Your personal branding is the difference between success and failure

Marianne Bom & Rie Jerichow, Publicér

Glenn Jacobsen is administrative director in the consulting company Inspira. Furthermore, author, counsellor, coach, and educator within the fields of strategy, branding, and commercial and personal leadership.
Photo: Morten Jerichau.

Whether you know it or not, you have a personal brand that affects your options in jobs and careers. You are branding yourself in anything you say and do.

It can have an effect on your job if you are good at being – and showing – the best version of yourself. How do others see you? What do they think, feel, and say about you? What do they remember you for? You should not underestimate the value of this on your career life, says Glenn Jacobsen, counsellor, coach, and author of the book ‘Vil du det? Har du det? Så vis det! Din person som brand.’ (‘Do you want it? Do you have it? Then show it! Your persona as a brand.’)

“Already, from the way you enter a room, people form an opinion of you. Your brand is the way you seem to others. The imprint you leave. It is what head-hunters, your network, and others remember you for when you leave,” says Glenn Jacobsen. “It can be small things that make a difference when you have two candidates with the same qualifications in an interview. Who do you choose when the professionalism is equal? You choose personality or, broadly speaking, the candidate’s personal brand.”

To define yourself
Some people, especially younger ones, have a tendency to underestimate the value of personality in the job application and work life. “It is important to take responsibility for creating your own brand, because otherwise others will do it for you,” says Glenn Jacobsen. “It starts with defining yourself. That means being conscious about who you are. What values do you stand for? What kind of personality do you bring with you in your work? What ambitions do you have?” he says.

Personal brand on social media
Tips for polishing your personal brand on social media:

    • LinkedIn: An obvious place to have a public profile with a good picture, an opening text about what you want professionally, and a list of some of your qualifications.
    • Facebook: Your Facebook profile should not be public. Private forums should remain private. You lack professional authority if everyone can look into your private life. Remember that some pictures and pieces of infor­mation are still visible to everyone. They have to send the right signals.
    • Instagram: Check if your profile is ­public or private. If it is open, the ­contents should back up your ­professional profile.

Source: Glenn Jacobsen.

To stage yourself
The next phase is to stage yourself.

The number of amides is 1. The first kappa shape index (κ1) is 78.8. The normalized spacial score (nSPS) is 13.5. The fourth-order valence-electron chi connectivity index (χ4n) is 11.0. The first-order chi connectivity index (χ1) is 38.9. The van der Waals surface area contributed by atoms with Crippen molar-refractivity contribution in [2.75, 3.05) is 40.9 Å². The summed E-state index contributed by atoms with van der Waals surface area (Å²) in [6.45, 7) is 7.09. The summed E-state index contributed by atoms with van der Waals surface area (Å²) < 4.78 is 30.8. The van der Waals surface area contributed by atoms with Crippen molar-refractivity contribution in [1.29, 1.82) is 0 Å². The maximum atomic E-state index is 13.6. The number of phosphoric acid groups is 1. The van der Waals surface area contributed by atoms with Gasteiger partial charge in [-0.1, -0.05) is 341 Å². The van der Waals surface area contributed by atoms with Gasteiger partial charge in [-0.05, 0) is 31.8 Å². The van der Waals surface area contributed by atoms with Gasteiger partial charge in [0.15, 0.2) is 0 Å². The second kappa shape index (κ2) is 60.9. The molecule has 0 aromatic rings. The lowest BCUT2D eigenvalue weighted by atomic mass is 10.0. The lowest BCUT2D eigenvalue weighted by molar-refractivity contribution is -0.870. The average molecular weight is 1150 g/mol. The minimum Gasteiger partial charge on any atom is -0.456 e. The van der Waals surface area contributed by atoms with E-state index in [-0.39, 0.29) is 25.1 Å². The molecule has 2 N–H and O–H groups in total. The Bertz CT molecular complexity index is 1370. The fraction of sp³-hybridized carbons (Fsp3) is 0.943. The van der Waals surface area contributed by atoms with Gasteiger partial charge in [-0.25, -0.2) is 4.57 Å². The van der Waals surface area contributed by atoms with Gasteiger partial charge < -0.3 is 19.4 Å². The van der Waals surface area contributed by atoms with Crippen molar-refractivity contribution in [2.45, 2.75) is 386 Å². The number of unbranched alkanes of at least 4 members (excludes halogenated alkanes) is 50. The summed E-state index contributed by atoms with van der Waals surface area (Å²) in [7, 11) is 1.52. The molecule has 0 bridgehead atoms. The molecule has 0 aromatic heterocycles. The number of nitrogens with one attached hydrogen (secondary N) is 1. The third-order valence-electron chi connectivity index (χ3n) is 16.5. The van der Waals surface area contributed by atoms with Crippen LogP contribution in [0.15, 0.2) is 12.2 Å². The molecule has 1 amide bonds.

“That is about making the distinction between the person and the persona that you wish to show. What side of yourself do you want to show? To whom, and for what, do you wish to be known and preferably recognised? There has to be integrity and authenticity in it. The picture has to be truthful. I can be ambitious, but not so much that it becomes untrustworthy,” says Glenn Jacobsen.

To communicate yourself
Communication of your personal brand happens everywhere you have contact with others and in all aspects of work life: in the cafeteria, in a meeting, in your application, on social media. “Communication happens both on and offline, and verbally as well as non-verbally. It is now you prove that you are the person you pretend to be. It can be very subtle. Some of your attire may drag the attention away from your professionalism. If you are seen as sloppy and unkempt, it can ruin everything that comes out of your mouth. You have to be the best version of yourself in all aspects.”

But do not oversell it.
“You have to have a personal balance, and appear as a realistic person with both feet on the ground. It is not about whether you have to play a different role than who you are,” says Glenn Jacobsen.

To manage yourself
To manage yourself and be true to something that matters is pervasive throughout the entire concept of your personal brand.
“It takes personal management to take charge of your brand and keep sight of a long-term perspective. For instance, how to avoid being in a situation which is not good for the personal brand? It is about making conscious and brave decisions about what to do and what not to do, and that can be hard. But if I have a value that is about protecting the environment, should I then take a position in a company that does not protect the environment? If I care about human welfare, should I say no if I experience the opposite in the recruitment phase?” says Glenn Jacobsen, who encourages a balanced approach. “In the search to become something, we might forget to be someone. We chase dreams, money, advancement. But it is important to hold on to being a whole person who has a balance between work life and private life, and has time to be him- or herself.”